The Berlin Experience

Greta Gieseke

Happy Palm Sunday from Germany!

Friday began with an early start in Berlin. We hit the ground running after our long journey. Our Tour Manager Abbie met us at our gate and we immediately started out on our first tour of Berlin. We had several hours before check-in, so we stored our luggage and set off. Abbie took us on a quick walking tour, showing us Nikolaikirche, the oldest church in Berlin, taking a quick walk through Museum Island, the former royal sector of Berlin, and giving us a glance at the Berliner Dom, a Lutheran cathedral from the early 20th century. The walking tour culminated in a lunch stop at an indoor shopping mall, allowing the students to taste some local cuisine at their leisure. While some tested the differences between American and German Tex-Mex and McDonalds, others were a bit more adventurous, taking the opportunity to try currywurst for the first time.




After lunch we returned to our hotel for a rest before heading to a local pub to try some local cuisine. Those who missed out on currywurst in the afternoon had a chance to try it then, along with a few other of the hundreds of different types of sausages Germany has to offer. By this point, while spirits were still high, everyone was dragging, and it was definitely time for bed so that we could get our early start the next morning.

The group got up early the next morning, enjoyed breakfast at the hotel and met our tour guide John. We started out at a part of what remains of the Berlin Wall, and we learned about the significance of the Wall, what it really meant while it was up, and what it really meant when it was torn down. While there, we had the opportunity to touch the wall ourselves, and we got a better idea of why anyone would risk their lives to try and cross it. The last person to lose their life in No Man’s Land, the space between East and West Berlin, was six months before the wall was finally torn down in 1989.



From there we visited the Holocaust Memorial. Set in an entire city block, and made up of 2,711 unique concrete blocks of varying shapes and sizes, the real meaning of the memorial is subject to several interpretations. After walking through once, we had the opportunity to talk about how we felt, what we thought and observed, and our own interpretations of it.


Next we stopped at Bebelplatz. Located across from Humboldt University, and surrounded by educational buildings, including a library, this square was home to the largest and most famous of the Nazi book burnings. The neighboring library was  pillaged of any and all titles and authors considered divergent, anti-German, or not German enough, and the books were brought into the square and set on fire. Thousands of books were burned. Today there are two unobtrusive memorials. One is plaque with a quote by Heinrich Heine from the 19th century “Wherever they burn books they will also, in the end, burn human beings.” The other memorial is a glass “window” in the ground that looks into an empty library.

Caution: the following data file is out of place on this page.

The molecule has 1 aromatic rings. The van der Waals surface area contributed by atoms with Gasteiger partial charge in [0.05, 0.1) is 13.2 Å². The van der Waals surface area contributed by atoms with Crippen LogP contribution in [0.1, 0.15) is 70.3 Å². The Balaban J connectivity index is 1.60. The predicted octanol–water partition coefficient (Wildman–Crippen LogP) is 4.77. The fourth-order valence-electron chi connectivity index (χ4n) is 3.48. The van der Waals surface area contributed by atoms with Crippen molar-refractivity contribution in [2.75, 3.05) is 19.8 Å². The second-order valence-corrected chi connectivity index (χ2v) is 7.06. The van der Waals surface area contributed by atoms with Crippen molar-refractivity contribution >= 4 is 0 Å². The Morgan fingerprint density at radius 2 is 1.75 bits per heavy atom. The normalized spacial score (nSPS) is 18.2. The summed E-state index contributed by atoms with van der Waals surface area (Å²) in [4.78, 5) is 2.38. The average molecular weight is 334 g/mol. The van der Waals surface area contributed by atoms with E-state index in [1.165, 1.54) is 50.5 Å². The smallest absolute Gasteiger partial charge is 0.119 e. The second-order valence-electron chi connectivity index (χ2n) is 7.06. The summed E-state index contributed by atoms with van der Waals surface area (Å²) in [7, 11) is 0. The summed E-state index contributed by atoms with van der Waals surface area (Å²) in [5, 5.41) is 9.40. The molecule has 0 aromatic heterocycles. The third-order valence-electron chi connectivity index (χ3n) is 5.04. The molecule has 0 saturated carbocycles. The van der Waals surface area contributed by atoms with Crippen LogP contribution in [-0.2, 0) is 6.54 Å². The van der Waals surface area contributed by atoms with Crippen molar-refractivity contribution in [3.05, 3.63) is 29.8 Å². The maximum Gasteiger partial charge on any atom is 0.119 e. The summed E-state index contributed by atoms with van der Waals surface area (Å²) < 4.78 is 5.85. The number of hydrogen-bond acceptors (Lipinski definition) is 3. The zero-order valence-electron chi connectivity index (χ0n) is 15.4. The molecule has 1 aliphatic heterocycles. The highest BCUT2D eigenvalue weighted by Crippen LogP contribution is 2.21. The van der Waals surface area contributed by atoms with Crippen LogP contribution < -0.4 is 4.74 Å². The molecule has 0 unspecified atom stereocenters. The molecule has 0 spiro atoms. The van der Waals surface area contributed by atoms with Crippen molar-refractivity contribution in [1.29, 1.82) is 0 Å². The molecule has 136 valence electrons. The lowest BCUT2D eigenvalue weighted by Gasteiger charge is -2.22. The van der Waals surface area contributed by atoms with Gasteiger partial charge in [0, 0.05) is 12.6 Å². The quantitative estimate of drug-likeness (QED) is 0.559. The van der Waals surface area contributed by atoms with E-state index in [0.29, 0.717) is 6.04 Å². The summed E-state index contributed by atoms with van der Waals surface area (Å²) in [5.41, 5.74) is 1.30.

We ventured back through Royal Sector, learning more about the reigning families from before World War I. So much of Berlin was lost to the bombing of World War II, that very little architecture or buildings exist from before that time period, at least very few exist without needing to be rebuilt. The royal palace survived, however, and could have been salvaged but, after World War II, East German government decided that the palace did not fit into the new German culture, and they demolished it. Now Berlin has spent more than a billion euro reconstructing the palace to scale. It opens in the summer of 2019.

Finally, we finished our tour at the Brandenburg Gate, and got to hear some history that predates the 20thcentury. Atop the Brandenburg Gate sits the Quadriga, depicting the goddess of victory. It overlooks a large square and the beginning of one of the main thoroughfares in Berlin. At one point, Napoleon had stolen the statue, and it remained lost to the Germans until  1814 when it was restored to its proper place. Coincidentally, and unrelated, this is the same square that Michael Jackson hung a baby over the railing of his hotel room. There’s a lot of history here.



After a break for lunch (Döner for the adults- highly recommended), our afternoon consisted of stopping at the Ampelmann store and Humboldt University Bookstore, before heading to the arts district. Today, we had the opportunity of traveling via three of the five different public transportation systems in Berlin. We all got good at hopping on and off. When we arrived at our destination, we took off on a guided tour of graffiti and street art. We learned the difference between the two, and saw examples of both. It was interesting to note that when when we see tags in the United States, we think of specific gangs and territories, but in Berlin the “gangs” are not violent, instead they exist only as graffiti gangs- identified by their tags, but with the dangerous connotations in the U.S. After our tour, we all had the opportunity to create our own street art. Everyone took it very seriously, and enjoyed the process. The men at the warehouse who led our street art experience, were terribly encouraging to the whole group. According to Dylan Boyle and Chase Zavsza, “The street art was the coolest part.”





Sunday morning we said goodbye to Berlin. After our art lessons, we got a good night’s sleep and a leisurely start. We met the bus driver that will be with us for the remainder of the trip, and spent a couple hours walking the East Side Gallery a mile long stretch of the Berlin Wall, painted and decorated by various artists, and touring the German History Museum. And with that we are on our way to the next stop! Onwards to Dresden!

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